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Munnar

Photograph of Munnar Landscape

Photograph of Munnar Landscape

Munnar is a small hill-station in the Indian state of Kerala. Famous for its tea and spice plantations, Munnar (and the Western Ghats region in general) provides many fine views like this.

(Submitted to the Daily Post’s Weekly Photo Challenges: “Wanderlust“, “Earth” and “Atop“)

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Alpine Landscape

Alpine Landscape Photograph

Alpine Landscape Photograph

There are three distinct areas in this photograph of the Austrian Alps: the fluffy white clouds in the background; the lone mountain peak in the mid-ground; and the lush green hills in the foreground. All three elements contribute something to the photograph, and combine to create a visually appealing and greatly picturesque landscape.

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Fresh Leaves

Photo of Leaves

Photo of Leaves

Judging from the fresh, clean and supple appearance of the leaves in this photograph, the leaves are probably only a few hours old. The central stem too is an indicator of the plant’s age. Rather than being brown and woody, the stem of this plant is red and soft. This is one of the clearest indicators of a young plant.

The photograph is almost perfectly focussed on the border of the bottom-most leaf. This, along with the contrast of the leaf with the background, makes the jagged edge of the leaf distinctly visible.

(Submitted to the Daily Post’s Weekly Photo Challenges: “Details“, “Details“, “Pure” and “Close Up“.)

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Bamboo

Photograph of Bamboo

Photograph of Bamboo

The harsh cold had wiped out all the greenery in a group of  northern Chinese villages. Snow lay fallen wherever the eye looked and people could scarcely be seen leaving the comfort of their homes. But for the occasional smoke from a chimney, there were no signs of any life. As harsh as it was, that winter too eventually passed. And like every year, the winter gave way to the warmth and beauty of the spring. Life was breathed back into the region. The ground thawed, flowers blossomed, and the area started recovering its greenery. Bamboo forests that had lain dormant and freezing for months shook of their white coats and started growing again. Bamboo was a symbol of prosperity and well-being and its reemergence from the snow was taken as a sign of good fortune by the people of the area.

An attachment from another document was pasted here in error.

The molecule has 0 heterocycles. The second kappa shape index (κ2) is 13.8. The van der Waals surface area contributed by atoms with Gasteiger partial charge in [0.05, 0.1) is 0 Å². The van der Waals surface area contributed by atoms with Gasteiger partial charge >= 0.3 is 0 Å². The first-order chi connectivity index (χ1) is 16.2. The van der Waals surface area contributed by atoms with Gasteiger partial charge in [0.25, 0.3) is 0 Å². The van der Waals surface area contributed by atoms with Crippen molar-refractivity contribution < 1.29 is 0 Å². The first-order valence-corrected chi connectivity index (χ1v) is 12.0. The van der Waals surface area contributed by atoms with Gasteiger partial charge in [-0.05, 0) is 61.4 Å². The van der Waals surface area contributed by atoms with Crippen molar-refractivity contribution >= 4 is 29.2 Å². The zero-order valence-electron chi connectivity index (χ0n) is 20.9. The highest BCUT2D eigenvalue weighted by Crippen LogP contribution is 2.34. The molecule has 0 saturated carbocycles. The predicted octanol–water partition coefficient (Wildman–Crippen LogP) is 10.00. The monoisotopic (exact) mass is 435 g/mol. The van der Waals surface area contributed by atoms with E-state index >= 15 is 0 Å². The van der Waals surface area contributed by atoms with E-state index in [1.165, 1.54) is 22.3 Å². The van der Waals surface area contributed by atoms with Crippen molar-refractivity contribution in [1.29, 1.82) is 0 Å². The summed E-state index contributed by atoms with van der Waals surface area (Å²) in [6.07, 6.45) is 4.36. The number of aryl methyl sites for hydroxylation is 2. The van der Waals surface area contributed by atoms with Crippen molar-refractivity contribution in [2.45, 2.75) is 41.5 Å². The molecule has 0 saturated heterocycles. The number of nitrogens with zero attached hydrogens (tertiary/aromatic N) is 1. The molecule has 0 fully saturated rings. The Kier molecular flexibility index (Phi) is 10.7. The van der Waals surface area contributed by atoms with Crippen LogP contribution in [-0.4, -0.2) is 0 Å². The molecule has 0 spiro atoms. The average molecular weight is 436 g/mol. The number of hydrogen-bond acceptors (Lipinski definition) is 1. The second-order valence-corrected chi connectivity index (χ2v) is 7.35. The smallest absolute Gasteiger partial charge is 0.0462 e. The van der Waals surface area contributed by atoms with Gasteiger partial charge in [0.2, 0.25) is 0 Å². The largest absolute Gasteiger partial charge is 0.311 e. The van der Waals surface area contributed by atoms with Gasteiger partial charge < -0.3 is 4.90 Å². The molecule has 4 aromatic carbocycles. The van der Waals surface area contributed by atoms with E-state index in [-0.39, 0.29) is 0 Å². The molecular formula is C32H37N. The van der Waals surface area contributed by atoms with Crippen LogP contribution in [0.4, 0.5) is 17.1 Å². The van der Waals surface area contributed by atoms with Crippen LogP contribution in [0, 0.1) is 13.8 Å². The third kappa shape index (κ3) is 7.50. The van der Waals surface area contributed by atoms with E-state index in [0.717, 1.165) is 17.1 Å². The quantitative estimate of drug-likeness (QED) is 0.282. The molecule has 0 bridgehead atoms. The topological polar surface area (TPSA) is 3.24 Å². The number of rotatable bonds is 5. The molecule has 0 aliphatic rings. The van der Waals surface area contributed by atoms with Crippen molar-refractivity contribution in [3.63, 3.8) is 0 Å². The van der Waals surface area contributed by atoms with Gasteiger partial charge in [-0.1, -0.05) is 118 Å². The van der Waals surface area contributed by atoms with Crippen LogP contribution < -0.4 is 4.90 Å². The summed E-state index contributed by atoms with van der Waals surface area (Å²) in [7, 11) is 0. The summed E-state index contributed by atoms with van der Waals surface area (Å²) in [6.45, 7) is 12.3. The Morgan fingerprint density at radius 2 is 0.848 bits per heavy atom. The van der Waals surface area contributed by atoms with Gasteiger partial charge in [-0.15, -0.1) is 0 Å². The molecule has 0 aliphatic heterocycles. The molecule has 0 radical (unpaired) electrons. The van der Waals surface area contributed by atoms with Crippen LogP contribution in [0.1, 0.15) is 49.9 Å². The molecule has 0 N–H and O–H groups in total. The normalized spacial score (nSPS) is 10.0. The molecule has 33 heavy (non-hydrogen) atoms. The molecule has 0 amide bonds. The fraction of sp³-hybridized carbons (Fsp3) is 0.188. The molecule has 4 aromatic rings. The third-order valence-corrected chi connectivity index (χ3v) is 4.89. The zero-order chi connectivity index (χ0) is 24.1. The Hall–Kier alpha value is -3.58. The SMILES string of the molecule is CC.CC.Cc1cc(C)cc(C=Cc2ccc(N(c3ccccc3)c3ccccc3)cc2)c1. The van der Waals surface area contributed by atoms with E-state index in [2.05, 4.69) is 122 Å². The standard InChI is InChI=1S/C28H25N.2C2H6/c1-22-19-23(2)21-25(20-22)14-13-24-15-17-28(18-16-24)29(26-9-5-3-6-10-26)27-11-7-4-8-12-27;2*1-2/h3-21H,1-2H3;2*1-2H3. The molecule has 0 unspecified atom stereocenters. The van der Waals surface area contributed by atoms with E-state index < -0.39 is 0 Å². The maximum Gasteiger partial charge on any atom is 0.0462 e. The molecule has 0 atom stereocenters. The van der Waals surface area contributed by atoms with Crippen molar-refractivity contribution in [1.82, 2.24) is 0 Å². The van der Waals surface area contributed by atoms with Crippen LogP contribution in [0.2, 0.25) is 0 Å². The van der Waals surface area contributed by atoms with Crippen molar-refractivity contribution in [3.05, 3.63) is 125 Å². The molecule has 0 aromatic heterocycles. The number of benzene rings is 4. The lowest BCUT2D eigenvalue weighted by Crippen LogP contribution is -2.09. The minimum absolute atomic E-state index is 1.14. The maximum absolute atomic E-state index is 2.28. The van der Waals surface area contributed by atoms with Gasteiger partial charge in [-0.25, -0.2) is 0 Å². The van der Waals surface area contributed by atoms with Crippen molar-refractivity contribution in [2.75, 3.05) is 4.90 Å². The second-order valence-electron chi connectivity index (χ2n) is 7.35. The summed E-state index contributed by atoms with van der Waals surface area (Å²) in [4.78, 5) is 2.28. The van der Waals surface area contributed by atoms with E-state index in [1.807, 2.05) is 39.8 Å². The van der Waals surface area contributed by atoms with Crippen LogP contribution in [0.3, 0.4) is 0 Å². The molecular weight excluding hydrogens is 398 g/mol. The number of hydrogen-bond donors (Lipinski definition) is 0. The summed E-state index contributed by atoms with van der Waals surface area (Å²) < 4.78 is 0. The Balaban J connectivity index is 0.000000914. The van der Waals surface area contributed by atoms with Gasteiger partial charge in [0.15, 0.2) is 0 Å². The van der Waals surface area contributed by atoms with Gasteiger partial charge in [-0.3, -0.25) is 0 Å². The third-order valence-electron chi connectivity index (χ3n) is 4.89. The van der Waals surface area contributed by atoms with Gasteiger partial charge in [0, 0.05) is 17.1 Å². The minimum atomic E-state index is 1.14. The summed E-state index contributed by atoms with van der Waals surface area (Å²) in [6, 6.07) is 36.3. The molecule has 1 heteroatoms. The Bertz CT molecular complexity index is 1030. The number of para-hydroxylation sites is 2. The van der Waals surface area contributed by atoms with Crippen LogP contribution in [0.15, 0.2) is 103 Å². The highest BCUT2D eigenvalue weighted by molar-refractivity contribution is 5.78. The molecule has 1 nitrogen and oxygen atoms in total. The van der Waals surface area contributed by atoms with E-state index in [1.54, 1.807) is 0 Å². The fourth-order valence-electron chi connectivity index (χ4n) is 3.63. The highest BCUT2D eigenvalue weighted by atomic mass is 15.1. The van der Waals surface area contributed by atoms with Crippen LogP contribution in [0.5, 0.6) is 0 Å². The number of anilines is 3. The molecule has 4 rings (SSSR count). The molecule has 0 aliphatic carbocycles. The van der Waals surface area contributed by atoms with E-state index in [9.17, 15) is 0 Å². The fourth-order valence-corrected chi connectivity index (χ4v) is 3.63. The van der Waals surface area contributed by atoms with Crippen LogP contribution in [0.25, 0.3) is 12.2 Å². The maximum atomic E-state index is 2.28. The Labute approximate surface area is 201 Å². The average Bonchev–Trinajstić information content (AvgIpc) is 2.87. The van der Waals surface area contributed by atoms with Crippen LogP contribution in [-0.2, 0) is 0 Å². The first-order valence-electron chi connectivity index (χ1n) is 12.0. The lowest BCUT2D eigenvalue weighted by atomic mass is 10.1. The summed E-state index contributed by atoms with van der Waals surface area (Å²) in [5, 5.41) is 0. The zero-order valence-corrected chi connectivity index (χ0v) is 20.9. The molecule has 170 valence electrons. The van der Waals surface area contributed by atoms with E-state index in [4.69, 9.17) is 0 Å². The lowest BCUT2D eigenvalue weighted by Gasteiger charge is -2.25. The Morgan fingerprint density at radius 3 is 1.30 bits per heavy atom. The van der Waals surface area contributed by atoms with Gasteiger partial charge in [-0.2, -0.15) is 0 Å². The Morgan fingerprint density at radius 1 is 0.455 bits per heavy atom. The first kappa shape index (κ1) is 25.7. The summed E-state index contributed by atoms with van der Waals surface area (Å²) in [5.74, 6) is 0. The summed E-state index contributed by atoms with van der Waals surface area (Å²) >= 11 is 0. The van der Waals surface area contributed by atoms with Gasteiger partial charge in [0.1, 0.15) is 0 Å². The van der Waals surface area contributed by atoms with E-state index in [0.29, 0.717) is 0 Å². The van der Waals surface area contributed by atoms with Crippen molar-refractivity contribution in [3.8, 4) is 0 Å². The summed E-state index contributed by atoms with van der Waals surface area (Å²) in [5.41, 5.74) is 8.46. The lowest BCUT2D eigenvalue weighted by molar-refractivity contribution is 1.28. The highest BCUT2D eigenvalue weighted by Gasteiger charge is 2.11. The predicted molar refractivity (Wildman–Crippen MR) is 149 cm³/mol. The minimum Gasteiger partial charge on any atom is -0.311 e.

The central stalk of bamboo in the photograph was around 35 feet in height and 15 centimeters in diameter. That may not seem like much, but one must remember that bamboo is not a tree, it is a grass. In fact, Giant Bamboo is the tallest known grass in the world. The largest stalks, found in Asia, have been known to grow as tall as 100 feet and as wide as 30 centimeters.

(Entered in The Daily Post’s Weekly Photo Challenges: “Depth” and “Vivid“)

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Holey

Photograph of a Leaf

Photograph of a Leaf

A hungry caterpillar somehow managed to climb up a tall plant and reach one of the lush green leaves he had been observing from the ground. A warmth rose in his body at the prospect of the meal he was about to enjoy. However this warmth was unceremoniously extinguished when the caterpillar saw that another caterpillar had already eaten from that particular leaf. Even the beautiful texture and lush greenery of the leaf could not do much to improve the caterpillar’s mood. Caterpillars are known to be greedy and gluttonous, so it is understandable why this particular caterpillar was aggrieved at finding the leaf half-eaten. Not willing to compromise his morals by eating a half-eaten leaf, he made the long journey back down and started looking for more leaves, preferably uneaten ones.

The above story is probably a decent reflection of the actual story surrounding the leaf in the photograph. The leaf is lush enough to attract most caterpillars, and the holes certainly resemble caterpillar bite marks.

If the story is accurate, a marvellous transformation is about to occur. The caterpillar, fattened up on leafy treats, will soon spin a cocoon around itself, shielding it from the outside world while the change takes place. After a while, it will emerge as a beautiful butterfly, almost unrecognisable.

(Submitted to “Details“, “Close Up” and “Tuesdays of Texture” @ https://narami.wordpress.com/category/tuesdays-of-texture/)